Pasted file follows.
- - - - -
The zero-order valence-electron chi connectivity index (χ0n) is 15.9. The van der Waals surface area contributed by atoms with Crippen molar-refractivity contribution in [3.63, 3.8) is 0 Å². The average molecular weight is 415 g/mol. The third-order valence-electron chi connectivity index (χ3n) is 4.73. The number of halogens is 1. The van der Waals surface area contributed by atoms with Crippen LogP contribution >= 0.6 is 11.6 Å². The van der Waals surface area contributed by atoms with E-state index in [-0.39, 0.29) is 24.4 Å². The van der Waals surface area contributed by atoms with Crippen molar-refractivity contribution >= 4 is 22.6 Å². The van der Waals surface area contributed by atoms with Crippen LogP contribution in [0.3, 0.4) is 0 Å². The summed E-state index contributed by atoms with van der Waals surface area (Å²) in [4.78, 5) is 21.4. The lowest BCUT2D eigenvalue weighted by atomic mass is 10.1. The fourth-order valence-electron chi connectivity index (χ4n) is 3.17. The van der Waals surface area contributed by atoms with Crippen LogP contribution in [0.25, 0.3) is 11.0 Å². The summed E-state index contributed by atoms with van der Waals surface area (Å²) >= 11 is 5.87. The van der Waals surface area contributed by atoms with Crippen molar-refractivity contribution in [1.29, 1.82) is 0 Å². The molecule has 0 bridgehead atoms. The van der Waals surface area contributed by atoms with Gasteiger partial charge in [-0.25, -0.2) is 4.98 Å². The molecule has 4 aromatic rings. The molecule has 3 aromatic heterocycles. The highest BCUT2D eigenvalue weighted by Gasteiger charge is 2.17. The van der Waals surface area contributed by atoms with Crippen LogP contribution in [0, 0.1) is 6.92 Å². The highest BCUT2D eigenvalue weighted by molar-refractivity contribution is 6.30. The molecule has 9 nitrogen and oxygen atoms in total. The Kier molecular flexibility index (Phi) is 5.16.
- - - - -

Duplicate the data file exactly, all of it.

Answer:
The zero-order valence-electron chi connectivity index (χ0n) is 15.9. The van der Waals surface area contributed by atoms with Crippen molar-refractivity contribution in [3.63, 3.8) is 0 Å². The average molecular weight is 415 g/mol. The third-order valence-electron chi connectivity index (χ3n) is 4.73. The number of halogens is 1. The van der Waals surface area contributed by atoms with Crippen LogP contribution >= 0.6 is 11.6 Å². The van der Waals surface area contributed by atoms with E-state index in [-0.39, 0.29) is 24.4 Å². The van der Waals surface area contributed by atoms with Crippen molar-refractivity contribution >= 4 is 22.6 Å². The van der Waals surface area contributed by atoms with Crippen LogP contribution in [0.3, 0.4) is 0 Å². The summed E-state index contributed by atoms with van der Waals surface area (Å²) in [4.78, 5) is 21.4. The lowest BCUT2D eigenvalue weighted by atomic mass is 10.1. The fourth-order valence-electron chi connectivity index (χ4n) is 3.17. The van der Waals surface area contributed by atoms with Crippen LogP contribution in [0.25, 0.3) is 11.0 Å². The summed E-state index contributed by atoms with van der Waals surface area (Å²) >= 11 is 5.87. The van der Waals surface area contributed by atoms with Crippen molar-refractivity contribution in [1.29, 1.82) is 0 Å². The molecule has 0 bridgehead atoms. The van der Waals surface area contributed by atoms with Gasteiger partial charge in [-0.25, -0.2) is 4.98 Å². The molecule has 4 aromatic rings. The molecule has 3 aromatic heterocycles. The highest BCUT2D eigenvalue weighted by Gasteiger charge is 2.17. The van der Waals surface area contributed by atoms with Crippen LogP contribution in [0, 0.1) is 6.92 Å². The highest BCUT2D eigenvalue weighted by molar-refractivity contribution is 6.30. The molecule has 9 nitrogen and oxygen atoms in total. The Kier molecular flexibility index (Phi) is 5.16.